Ok, I’m going call it…
This is, by some distance:
‘The Best Application of Statistics in Cinematic History‘:
It has everything: the importance of good quality data; inference; hypothesis testing; prediction; decision-making; model-checking. And Clint Eastwood firing rounds off a 44 Magnum while eating a sandwich.
But, on this subject, do you feel lucky? (Punk)
Richard Wiseman is Professor in Public Understanding of Psychology at the University of Hertfordshire. His work touches on many areas of human psychology, and one aspect he has studied in detail is the role of luck. A summary of his work in this area is contained in his book The Luck Factor.
This is from the book’s Amazon description:
Why do some people lead happy successful lives whilst other face repeated failure and sadness? Why do some find their perfect partner whilst others stagger from one broken relationship to the next? What enables some people to have successful careers whilst others find themselves trapped in jobs they detest? And can unlucky people do anything to improve their luck – and lives?
Richard’s work in this field is based over many years of research involving a study group of 400 people. In summary, what he finds, perhaps unsurprisingly, is that people aren’t born lucky or unlucky, even if their perception is that they are. Rather, our attitude to life generally determines how the lucky and unlucky events we experience determine the way our lives pan out. In other words, we really do make our own luck.
He goes on to identify four principles we can adopt in order to make the best out of the opportunities (and difficulties) life bestows upon us:
- Create and notice chance opportunities;
- Listen to your intuition;
- Create self-fulfilling prophesies via positive expectations;
- Adopt a resilient attitude that transforms bad luck into good.
In summary: if you have a positive outlook on life, you’re likely to make the best of the good luck that you have, while mitigating as well as is possible against the bad luck.
But would those same four principles work well for a sports modelling company? They could probably adopt 1, 3 and 4 as they are, perhaps reinterpreted as:
1. Seek out positive value trading opportunities wherever possible.
3. Build on success. Keep a record of what works well, both in trading and in the company generally, and do more of it.
4. Don’t confuse poor results with bad luck. Trust your research.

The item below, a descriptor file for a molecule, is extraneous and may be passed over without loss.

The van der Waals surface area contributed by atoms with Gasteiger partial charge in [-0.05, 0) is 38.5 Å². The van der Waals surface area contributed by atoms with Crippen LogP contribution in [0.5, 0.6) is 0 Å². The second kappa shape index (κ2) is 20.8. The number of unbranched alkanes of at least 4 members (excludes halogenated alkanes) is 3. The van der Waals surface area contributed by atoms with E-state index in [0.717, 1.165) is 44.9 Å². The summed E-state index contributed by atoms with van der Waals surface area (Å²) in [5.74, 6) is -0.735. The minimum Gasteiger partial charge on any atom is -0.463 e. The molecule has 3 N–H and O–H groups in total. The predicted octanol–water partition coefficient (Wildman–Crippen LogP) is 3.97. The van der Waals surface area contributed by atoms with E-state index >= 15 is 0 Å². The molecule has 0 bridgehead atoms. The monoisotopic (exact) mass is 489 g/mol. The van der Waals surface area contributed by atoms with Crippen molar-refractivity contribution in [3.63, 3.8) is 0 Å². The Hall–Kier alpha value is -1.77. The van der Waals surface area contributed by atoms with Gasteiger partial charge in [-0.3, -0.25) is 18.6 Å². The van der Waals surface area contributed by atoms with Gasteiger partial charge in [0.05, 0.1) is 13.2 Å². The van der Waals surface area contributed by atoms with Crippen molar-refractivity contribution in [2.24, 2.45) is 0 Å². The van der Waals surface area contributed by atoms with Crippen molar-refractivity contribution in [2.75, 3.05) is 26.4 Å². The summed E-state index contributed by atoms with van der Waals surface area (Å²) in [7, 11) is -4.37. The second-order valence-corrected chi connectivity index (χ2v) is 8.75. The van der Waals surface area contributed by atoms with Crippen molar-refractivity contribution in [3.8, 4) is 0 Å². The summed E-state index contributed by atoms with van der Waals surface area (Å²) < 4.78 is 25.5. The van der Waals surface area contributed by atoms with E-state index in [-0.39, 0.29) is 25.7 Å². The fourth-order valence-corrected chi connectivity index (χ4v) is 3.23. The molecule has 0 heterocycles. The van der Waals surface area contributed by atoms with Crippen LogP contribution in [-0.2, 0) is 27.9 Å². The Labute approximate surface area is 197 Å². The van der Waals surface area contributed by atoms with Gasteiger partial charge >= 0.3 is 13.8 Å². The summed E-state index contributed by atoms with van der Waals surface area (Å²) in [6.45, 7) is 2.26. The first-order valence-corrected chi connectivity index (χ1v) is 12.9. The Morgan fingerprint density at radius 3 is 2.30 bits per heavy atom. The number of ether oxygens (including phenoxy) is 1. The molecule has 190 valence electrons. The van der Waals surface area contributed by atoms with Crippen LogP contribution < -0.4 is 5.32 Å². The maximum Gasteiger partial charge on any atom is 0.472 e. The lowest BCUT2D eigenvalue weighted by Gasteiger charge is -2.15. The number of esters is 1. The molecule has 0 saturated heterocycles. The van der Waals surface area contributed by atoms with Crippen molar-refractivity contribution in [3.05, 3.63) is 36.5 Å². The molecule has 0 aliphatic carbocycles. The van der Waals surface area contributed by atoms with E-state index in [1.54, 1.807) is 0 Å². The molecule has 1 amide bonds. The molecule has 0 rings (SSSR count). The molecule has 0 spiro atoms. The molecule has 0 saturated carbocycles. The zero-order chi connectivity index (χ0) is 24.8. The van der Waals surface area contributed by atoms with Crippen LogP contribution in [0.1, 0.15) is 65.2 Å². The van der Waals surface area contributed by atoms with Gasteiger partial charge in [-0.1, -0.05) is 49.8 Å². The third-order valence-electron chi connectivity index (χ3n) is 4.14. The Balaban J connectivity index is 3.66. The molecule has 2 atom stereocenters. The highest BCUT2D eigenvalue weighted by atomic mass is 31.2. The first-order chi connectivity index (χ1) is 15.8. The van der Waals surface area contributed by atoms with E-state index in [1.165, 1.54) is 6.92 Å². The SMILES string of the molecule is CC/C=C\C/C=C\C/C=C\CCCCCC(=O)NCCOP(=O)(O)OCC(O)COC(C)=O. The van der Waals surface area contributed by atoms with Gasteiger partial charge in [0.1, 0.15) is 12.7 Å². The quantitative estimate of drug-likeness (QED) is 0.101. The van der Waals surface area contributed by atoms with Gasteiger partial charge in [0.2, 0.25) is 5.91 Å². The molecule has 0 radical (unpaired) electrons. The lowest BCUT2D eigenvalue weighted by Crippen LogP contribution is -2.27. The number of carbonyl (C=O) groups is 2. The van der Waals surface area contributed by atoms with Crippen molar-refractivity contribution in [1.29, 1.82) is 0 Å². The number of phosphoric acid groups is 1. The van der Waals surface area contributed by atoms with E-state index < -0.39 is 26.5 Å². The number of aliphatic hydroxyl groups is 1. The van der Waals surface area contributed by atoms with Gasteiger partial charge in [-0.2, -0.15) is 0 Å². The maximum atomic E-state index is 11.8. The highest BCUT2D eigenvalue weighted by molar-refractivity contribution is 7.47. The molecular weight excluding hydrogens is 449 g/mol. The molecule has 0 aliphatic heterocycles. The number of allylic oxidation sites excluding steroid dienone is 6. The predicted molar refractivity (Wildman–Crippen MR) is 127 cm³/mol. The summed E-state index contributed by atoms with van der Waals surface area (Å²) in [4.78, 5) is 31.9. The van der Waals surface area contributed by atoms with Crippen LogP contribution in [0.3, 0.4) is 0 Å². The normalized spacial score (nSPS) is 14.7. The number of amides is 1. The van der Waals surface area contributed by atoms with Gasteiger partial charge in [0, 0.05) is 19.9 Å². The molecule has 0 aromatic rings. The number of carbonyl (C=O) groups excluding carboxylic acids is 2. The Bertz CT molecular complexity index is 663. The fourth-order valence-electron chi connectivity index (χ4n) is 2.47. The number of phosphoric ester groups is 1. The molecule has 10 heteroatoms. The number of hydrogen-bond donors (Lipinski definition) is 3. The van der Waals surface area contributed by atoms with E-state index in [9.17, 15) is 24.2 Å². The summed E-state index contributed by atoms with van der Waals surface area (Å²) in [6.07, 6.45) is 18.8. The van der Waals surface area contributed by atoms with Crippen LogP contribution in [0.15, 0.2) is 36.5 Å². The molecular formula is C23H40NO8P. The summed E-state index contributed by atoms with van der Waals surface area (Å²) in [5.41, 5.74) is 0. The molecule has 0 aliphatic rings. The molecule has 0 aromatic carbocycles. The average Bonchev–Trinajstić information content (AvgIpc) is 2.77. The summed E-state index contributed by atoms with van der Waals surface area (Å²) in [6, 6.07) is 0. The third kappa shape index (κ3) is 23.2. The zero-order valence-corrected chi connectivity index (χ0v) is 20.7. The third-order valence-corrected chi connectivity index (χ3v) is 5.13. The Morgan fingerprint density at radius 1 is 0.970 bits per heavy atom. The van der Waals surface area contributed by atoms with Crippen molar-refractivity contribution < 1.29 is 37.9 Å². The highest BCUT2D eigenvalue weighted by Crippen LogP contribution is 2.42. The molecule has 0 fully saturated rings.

Principle 2 is a bit more problematic: much better to stress the need to avoid the trap of following instinct, when models and data suggest a different course of action. However, I think the difficulty is more to do with the way this Principle has been written, rather than what’s intended. For example, I found this description in a review of the book:
Lucky people actively boost their intuitive abilities by, for example… learning to dowse.
Learning to dowse!
But this isn’t what Wiseman meant at all. Indeed, he writes:
Superstition doesn’t work because it is based on outdated and incorrect thinking. It comes from a time when people thought that luck was a strange force that could only be controlled by magical rituals and bizarre behaviors.
So, I don’t think he’s suggesting you start wandering around with bits of wood in a search for underground sources of water. Rather, I think he’s suggesting that you be aware of the luck in the events around you, and be prepared to act on them. But in the context of a sports modelling company, it would make sense to completely replace reference to intuition with data and research. So…
2. Invest in data and research and develop your trading strategy accordingly.
And putting everything together:
- Seek out positive value trading opportunities wherever possible.
- Invest in data and research and develop your trading strategy accordingly.
- Build on success. Keep a record of what works well, both in trading and in the company generally, and do more of it.
- Don’t confuse poor results with bad luck. Trust your research.
And finally, what’s that you say? “Go ahead, make my day.” Ok then…